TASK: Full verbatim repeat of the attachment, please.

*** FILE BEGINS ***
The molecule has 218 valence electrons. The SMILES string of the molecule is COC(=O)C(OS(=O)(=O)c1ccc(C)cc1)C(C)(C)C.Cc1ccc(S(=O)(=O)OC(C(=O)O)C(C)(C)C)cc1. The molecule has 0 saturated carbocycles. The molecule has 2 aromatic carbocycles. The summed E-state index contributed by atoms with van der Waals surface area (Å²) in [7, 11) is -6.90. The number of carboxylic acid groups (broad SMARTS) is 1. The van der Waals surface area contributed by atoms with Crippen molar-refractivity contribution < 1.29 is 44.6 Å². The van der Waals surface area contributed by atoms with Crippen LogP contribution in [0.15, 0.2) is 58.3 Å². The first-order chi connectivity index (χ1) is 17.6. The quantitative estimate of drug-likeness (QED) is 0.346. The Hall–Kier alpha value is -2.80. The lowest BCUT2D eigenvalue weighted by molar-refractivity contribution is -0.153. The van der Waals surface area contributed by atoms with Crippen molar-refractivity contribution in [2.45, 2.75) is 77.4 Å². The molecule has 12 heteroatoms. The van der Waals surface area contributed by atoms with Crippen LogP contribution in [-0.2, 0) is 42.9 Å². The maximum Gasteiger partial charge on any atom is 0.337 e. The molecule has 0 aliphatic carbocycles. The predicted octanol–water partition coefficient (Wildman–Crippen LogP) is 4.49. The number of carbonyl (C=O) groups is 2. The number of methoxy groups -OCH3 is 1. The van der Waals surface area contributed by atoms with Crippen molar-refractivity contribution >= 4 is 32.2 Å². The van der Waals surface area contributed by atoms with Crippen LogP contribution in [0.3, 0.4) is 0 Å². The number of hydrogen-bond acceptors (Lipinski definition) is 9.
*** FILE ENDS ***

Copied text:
The molecule has 218 valence electrons. The SMILES string of the molecule is COC(=O)C(OS(=O)(=O)c1ccc(C)cc1)C(C)(C)C.Cc1ccc(S(=O)(=O)OC(C(=O)O)C(C)(C)C)cc1. The molecule has 0 saturated carbocycles. The molecule has 2 aromatic carbocycles. The summed E-state index contributed by atoms with van der Waals surface area (Å²) in [7, 11) is -6.90. The number of carboxylic acid groups (broad SMARTS) is 1. The van der Waals surface area contributed by atoms with Crippen molar-refractivity contribution < 1.29 is 44.6 Å². The van der Waals surface area contributed by atoms with Crippen LogP contribution in [0.15, 0.2) is 58.3 Å². The first-order chi connectivity index (χ1) is 17.6. The quantitative estimate of drug-likeness (QED) is 0.346. The Hall–Kier alpha value is -2.80. The lowest BCUT2D eigenvalue weighted by molar-refractivity contribution is -0.153. The van der Waals surface area contributed by atoms with Crippen molar-refractivity contribution in [2.45, 2.75) is 77.4 Å². The molecule has 12 heteroatoms. The van der Waals surface area contributed by atoms with Crippen LogP contribution in [-0.2, 0) is 42.9 Å². The maximum Gasteiger partial charge on any atom is 0.337 e. The molecule has 0 aliphatic carbocycles. The predicted octanol–water partition coefficient (Wildman–Crippen LogP) is 4.49. The number of carbonyl (C=O) groups is 2. The number of methoxy groups -OCH3 is 1. The van der Waals surface area contributed by atoms with Crippen molar-refractivity contribution >= 4 is 32.2 Å². The van der Waals surface area contributed by atoms with Crippen LogP contribution in [0.3, 0.4) is 0 Å². The number of hydrogen-bond acceptors (Lipinski definition) is 9.